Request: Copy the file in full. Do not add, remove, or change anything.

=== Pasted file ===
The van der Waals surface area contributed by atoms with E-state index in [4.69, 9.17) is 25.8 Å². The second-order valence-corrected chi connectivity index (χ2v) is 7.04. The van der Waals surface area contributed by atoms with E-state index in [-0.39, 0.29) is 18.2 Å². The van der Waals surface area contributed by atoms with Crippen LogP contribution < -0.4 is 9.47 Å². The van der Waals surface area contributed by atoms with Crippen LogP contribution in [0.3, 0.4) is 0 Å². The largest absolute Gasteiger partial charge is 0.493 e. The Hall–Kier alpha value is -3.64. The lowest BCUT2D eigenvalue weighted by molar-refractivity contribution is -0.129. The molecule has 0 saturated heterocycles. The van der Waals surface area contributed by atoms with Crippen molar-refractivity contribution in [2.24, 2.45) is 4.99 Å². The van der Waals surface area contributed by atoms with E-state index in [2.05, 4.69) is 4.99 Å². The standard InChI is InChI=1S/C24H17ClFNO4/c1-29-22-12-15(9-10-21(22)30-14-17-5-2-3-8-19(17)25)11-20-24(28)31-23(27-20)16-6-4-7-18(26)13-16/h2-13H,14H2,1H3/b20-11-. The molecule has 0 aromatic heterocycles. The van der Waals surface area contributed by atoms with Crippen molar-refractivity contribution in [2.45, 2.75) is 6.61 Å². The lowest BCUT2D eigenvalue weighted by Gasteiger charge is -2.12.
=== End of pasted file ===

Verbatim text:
The van der Waals surface area contributed by atoms with E-state index in [4.69, 9.17) is 25.8 Å². The second-order valence-corrected chi connectivity index (χ2v) is 7.04. The van der Waals surface area contributed by atoms with E-state index in [-0.39, 0.29) is 18.2 Å². The van der Waals surface area contributed by atoms with Crippen LogP contribution < -0.4 is 9.47 Å². The van der Waals surface area contributed by atoms with Crippen LogP contribution in [0.3, 0.4) is 0 Å². The largest absolute Gasteiger partial charge is 0.493 e. The Hall–Kier alpha value is -3.64. The lowest BCUT2D eigenvalue weighted by molar-refractivity contribution is -0.129. The molecule has 0 saturated heterocycles. The van der Waals surface area contributed by atoms with Crippen molar-refractivity contribution in [2.24, 2.45) is 4.99 Å². The van der Waals surface area contributed by atoms with E-state index in [2.05, 4.69) is 4.99 Å². The standard InChI is InChI=1S/C24H17ClFNO4/c1-29-22-12-15(9-10-21(22)30-14-17-5-2-3-8-19(17)25)11-20-24(28)31-23(27-20)16-6-4-7-18(26)13-16/h2-13H,14H2,1H3/b20-11-. The molecule has 0 aromatic heterocycles. The van der Waals surface area contributed by atoms with Crippen molar-refractivity contribution in [2.45, 2.75) is 6.61 Å². The lowest BCUT2D eigenvalue weighted by Gasteiger charge is -2.12.